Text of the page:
Long awaited by some, despised by many, the Tricos represent the pinnacle of technical dry fly fishing. There is not much in the fishing world that rivals watching large brown trout, sitting side by side, mere inches below the surface film, gingerly nosing, yet gorging themselves as if drunk on the tiny, dead insects; all while plainly ignoring your “perfect” imitation. The Tricorythodes emergence on the Gunpowder River is without a doubt, the finest match the hatch, dry-fly fishing opportunity available in Maryland. The devotees of the event wait eagerly for the mayflies all summer long. While other rivers boast heavy Trico spinner falls in July or even late-June, ours does not begin in earnest until about late-August, thus leaving us Trico-romantics with nothing to do but fish ants and dream of September.
Tricos are my favorite mayfly; mostly because of when and how the emergence occurs. The males will hatch over-night, fly up to the trees and molt. It is up in the trees where they will wait for the females to hatch and come to meet them. The females can hatch any time of the morning, from right after the males, to well into day light; rewarding early-bird anglers a chance at very neat fishing. After the females emerge they meet the males in the trees and molt. Now both sexes are fully mature and ready for action. However, the mating rituals will not start until the sun warms the top of the trees to about 70 degrees Fahrenheit. The timing of the spinner fall will change as the days get shorter and the temperature gets cooler in the morning. I have seen spinner falls at 1:30 in the afternoon! River systems with later hatches, like the Gunpowder, could have steady Trico hatches into November. Once the bugs start mating, they cluster up in massive balls, many times numbering in the tens of thousands. Once they mate, the females leave the cluster, and return to the trees to push out their eggs sacks, this takes about thirty minutes, so do not leave after the males fall spent to the water and you catch a bunch of fish! When the males fall to the river, they will literally bring the best fish up to surface to feed, once the fish sink back down, wait, the females will bring them back up.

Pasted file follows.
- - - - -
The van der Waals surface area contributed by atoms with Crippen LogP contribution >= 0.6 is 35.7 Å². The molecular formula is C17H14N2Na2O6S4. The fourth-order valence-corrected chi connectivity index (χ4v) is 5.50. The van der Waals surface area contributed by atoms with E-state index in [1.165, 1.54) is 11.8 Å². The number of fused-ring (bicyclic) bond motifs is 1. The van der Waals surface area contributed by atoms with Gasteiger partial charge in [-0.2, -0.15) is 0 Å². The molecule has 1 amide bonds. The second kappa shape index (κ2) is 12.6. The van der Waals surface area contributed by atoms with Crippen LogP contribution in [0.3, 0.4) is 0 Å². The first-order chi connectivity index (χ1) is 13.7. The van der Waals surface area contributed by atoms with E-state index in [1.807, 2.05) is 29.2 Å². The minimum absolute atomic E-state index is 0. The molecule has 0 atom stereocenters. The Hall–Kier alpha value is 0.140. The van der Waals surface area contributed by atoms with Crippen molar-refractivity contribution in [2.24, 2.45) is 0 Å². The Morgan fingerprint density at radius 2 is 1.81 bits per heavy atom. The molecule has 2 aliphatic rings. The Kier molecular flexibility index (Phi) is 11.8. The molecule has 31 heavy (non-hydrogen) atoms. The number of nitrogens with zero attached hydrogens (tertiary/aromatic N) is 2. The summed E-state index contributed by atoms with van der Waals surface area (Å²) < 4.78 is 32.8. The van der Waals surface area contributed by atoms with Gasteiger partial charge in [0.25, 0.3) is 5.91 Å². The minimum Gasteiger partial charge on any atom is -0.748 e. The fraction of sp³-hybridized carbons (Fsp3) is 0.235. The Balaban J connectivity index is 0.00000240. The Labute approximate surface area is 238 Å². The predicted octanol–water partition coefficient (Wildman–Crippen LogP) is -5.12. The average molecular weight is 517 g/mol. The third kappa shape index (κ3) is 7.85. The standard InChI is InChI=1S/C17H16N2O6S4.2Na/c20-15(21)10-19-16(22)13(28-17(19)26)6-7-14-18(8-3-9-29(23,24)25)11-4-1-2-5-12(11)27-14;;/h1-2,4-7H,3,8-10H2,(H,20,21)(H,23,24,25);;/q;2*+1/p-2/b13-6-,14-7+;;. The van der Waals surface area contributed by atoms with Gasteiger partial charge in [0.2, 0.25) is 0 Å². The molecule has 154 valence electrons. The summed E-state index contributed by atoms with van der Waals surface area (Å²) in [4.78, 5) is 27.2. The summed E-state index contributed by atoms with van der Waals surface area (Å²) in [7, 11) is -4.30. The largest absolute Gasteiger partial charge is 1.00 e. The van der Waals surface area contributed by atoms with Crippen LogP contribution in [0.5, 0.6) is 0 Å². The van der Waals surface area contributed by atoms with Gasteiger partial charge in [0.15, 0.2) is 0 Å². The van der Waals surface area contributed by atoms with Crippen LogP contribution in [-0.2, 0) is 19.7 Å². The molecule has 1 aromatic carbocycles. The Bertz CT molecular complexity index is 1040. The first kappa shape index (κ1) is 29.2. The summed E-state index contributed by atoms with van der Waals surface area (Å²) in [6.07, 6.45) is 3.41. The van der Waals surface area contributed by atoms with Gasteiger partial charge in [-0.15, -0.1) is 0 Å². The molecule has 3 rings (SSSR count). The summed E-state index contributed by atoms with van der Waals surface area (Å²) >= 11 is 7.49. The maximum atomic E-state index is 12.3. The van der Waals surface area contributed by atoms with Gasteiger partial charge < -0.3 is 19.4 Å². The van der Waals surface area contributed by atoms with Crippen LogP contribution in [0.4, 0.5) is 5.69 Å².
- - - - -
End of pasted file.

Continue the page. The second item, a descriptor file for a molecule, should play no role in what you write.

For years I had only heard of the spinner falls, seeing a few Tricos stuck in spider webs up and down the river. But, having never bothered to learn the hatching behavior of the insects, I did not understand when and how it all worked. Then it happened. I was fishing a favorite stretch of water with the day off and nowhere to be but a trout river. My friend and I were just sitting, looking around and watching for rising fish. When the sun hit the water, a huge ball of Tricos devolved over the run, and began their mating and dying. As the bugs began their ritual, we began disturbing said ritual. That morning, between my friend and me, we took 22 trout between 8 and 16 inches long; all of this within the span of about an hour. And there may or may not have been bigger trout rising which we couldn’t fool.
That was two years ago. Within that span, I have literally stuffed my brain full of anything I could find vaguely relating to the tiny insect. My fly rods have gotten longer and longer; going from 7’6” Fenwick glass rods to 9′ 3 weight graphite ones took me for a fun ride. That ride eventually led me to the wide world of Tenkara.